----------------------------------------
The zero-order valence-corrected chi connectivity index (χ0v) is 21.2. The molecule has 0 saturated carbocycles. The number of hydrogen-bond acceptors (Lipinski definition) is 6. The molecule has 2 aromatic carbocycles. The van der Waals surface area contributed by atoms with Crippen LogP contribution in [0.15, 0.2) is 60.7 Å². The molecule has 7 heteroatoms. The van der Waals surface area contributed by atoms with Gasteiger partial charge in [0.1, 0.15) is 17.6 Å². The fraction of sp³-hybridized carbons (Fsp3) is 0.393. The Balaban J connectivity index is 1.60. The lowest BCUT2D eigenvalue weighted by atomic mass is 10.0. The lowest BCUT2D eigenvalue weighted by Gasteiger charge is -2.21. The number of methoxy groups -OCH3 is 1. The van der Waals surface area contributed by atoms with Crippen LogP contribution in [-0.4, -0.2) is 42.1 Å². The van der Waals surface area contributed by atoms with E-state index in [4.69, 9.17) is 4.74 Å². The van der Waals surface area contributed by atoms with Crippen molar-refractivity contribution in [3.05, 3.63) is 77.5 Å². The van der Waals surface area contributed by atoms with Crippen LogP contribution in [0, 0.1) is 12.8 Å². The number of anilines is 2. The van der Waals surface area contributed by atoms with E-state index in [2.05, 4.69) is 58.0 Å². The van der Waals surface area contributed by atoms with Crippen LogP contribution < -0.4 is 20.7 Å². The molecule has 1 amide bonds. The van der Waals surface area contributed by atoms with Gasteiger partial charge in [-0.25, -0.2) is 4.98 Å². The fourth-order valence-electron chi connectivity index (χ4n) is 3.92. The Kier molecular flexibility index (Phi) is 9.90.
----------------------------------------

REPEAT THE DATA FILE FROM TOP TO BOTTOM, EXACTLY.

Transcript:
The zero-order valence-corrected chi connectivity index (χ0v) is 21.2. The molecule has 0 saturated carbocycles. The number of hydrogen-bond acceptors (Lipinski definition) is 6. The molecule has 2 aromatic carbocycles. The van der Waals surface area contributed by atoms with Crippen LogP contribution in [0.15, 0.2) is 60.7 Å². The molecule has 7 heteroatoms. The van der Waals surface area contributed by atoms with Gasteiger partial charge in [0.1, 0.15) is 17.6 Å². The fraction of sp³-hybridized carbons (Fsp3) is 0.393. The Balaban J connectivity index is 1.60. The lowest BCUT2D eigenvalue weighted by atomic mass is 10.0. The lowest BCUT2D eigenvalue weighted by Gasteiger charge is -2.21. The number of methoxy groups -OCH3 is 1. The van der Waals surface area contributed by atoms with Crippen LogP contribution in [-0.4, -0.2) is 42.1 Å². The van der Waals surface area contributed by atoms with E-state index in [4.69, 9.17) is 4.74 Å². The van der Waals surface area contributed by atoms with Crippen molar-refractivity contribution in [3.05, 3.63) is 77.5 Å². The van der Waals surface area contributed by atoms with Crippen LogP contribution in [0, 0.1) is 12.8 Å². The number of anilines is 2. The van der Waals surface area contributed by atoms with E-state index in [2.05, 4.69) is 58.0 Å². The van der Waals surface area contributed by atoms with Crippen LogP contribution < -0.4 is 20.7 Å². The molecule has 1 amide bonds. The van der Waals surface area contributed by atoms with Gasteiger partial charge in [-0.25, -0.2) is 4.98 Å². The fourth-order valence-electron chi connectivity index (χ4n) is 3.92. The Kier molecular flexibility index (Phi) is 9.90.